6. 12strings

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    Are you saying it is contrary to God and scripture to call someone a Baptist? or a Trinitarian?
     
  7. mandym

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    This junk is the down side of systematic theology. People have difficulty relating to people outside of these unnecessary labels. Some people may find it helpful to them, but others find them unnecessary and burdensome. I find the labels to be a tool of the lazy. I can explain what I believe without the shorthand of any labels that I will actually fall short of.
     
  8. mont974x4

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    ok, thanks for helping me understand your view on the issue.
     
  9. Salty

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    Men's labels - YES
    Contrary to God - NO
     
  10. InTheLight

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    Sure.


    No to all three questions. You can label them in your mind and file it away as a handy way to remember their belief system AS YOU UNDERSTAND it, but if someone says they do not want to be called a Calvinist, Arminian, African-American, Norweigan, or Democrat you ought to respect that and not call them with those labels.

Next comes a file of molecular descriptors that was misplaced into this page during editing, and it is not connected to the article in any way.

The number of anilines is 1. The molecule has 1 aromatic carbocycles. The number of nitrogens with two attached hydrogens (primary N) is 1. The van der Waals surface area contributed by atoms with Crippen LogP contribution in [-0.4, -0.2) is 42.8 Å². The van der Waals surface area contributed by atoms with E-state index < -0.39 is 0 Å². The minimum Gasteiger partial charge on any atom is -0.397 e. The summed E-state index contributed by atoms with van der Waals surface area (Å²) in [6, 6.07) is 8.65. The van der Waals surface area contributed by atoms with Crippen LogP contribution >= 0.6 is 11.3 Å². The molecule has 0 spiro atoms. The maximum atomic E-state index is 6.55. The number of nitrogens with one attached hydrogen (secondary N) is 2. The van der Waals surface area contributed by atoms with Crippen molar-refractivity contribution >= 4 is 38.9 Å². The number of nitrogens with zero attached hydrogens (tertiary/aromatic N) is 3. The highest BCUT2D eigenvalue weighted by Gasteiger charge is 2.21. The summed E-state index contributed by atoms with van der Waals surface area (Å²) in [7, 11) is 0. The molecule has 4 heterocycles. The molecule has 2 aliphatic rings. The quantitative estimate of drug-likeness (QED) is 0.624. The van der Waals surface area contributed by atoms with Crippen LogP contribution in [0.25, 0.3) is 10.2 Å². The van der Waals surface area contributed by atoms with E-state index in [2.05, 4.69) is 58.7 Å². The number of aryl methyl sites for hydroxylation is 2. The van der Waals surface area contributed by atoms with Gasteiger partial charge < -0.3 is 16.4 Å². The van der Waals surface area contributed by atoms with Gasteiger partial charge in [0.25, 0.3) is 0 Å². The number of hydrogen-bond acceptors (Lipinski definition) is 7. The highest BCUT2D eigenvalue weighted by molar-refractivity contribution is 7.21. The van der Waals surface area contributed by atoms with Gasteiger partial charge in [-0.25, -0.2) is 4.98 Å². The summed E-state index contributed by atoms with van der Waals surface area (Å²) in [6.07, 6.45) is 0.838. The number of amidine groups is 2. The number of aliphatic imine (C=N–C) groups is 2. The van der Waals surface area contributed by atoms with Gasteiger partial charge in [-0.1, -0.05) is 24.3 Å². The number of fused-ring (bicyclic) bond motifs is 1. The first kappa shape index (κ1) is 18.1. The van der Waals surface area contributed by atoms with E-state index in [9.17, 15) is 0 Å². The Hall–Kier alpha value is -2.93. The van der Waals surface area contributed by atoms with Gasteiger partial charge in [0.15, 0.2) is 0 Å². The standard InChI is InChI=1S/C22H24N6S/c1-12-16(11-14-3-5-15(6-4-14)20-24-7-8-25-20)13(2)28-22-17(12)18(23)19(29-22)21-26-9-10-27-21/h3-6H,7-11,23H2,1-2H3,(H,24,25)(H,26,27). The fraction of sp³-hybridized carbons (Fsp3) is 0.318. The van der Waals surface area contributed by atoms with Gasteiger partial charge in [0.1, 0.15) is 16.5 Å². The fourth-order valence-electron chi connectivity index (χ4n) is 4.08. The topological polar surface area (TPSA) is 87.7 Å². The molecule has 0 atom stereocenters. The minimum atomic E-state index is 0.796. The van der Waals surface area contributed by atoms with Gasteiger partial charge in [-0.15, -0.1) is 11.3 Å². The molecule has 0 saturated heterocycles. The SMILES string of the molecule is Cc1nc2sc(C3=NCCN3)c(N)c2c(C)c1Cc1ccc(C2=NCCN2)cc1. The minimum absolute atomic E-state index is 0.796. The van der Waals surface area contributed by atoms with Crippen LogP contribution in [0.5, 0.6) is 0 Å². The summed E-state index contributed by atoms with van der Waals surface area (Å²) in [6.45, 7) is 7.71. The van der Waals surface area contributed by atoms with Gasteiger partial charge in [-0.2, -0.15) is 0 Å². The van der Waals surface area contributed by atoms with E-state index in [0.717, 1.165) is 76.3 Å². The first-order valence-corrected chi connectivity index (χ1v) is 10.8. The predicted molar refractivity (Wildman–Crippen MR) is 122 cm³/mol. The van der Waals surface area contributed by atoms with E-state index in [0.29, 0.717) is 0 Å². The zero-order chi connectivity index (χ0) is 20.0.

11. DaChaser1

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    problem here on BB is that some refuse to be labeled by their theological syatem, sounding pious, but sometimes its because they actually cannot say what theirs is per the Bible!
     
  12. JonC

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    I would say no, it is not fair for you to say this. For example, someone could agree with all five points of Calvinism, yet disagree with many of the definitions others would suppose.

    Calvinism tells little about one’s stance on the theological issues that seems to cause such divisions among Christians (as does Arminianism). Classical Arminianism, for example, is much closer to the teachings of Calvin than many forms of Calvinism today.

    But yes, while I don’t think it is a good idea, people can call themselves whatever they want – but then they are at fault if their beliefs are misunderstood because they chose to summarize them with such labels.

    As a theological system, neither of these reveals anything important about the person. So what if you are a Calvinist, or an Arminianism, or an Amyraldianist? I want to know if you are a Christian. After that, sure we can talk theology – and maybe these labels will give us a starting point (although I think that they serve instead to project preconceived ideas of what you believe or how you understand).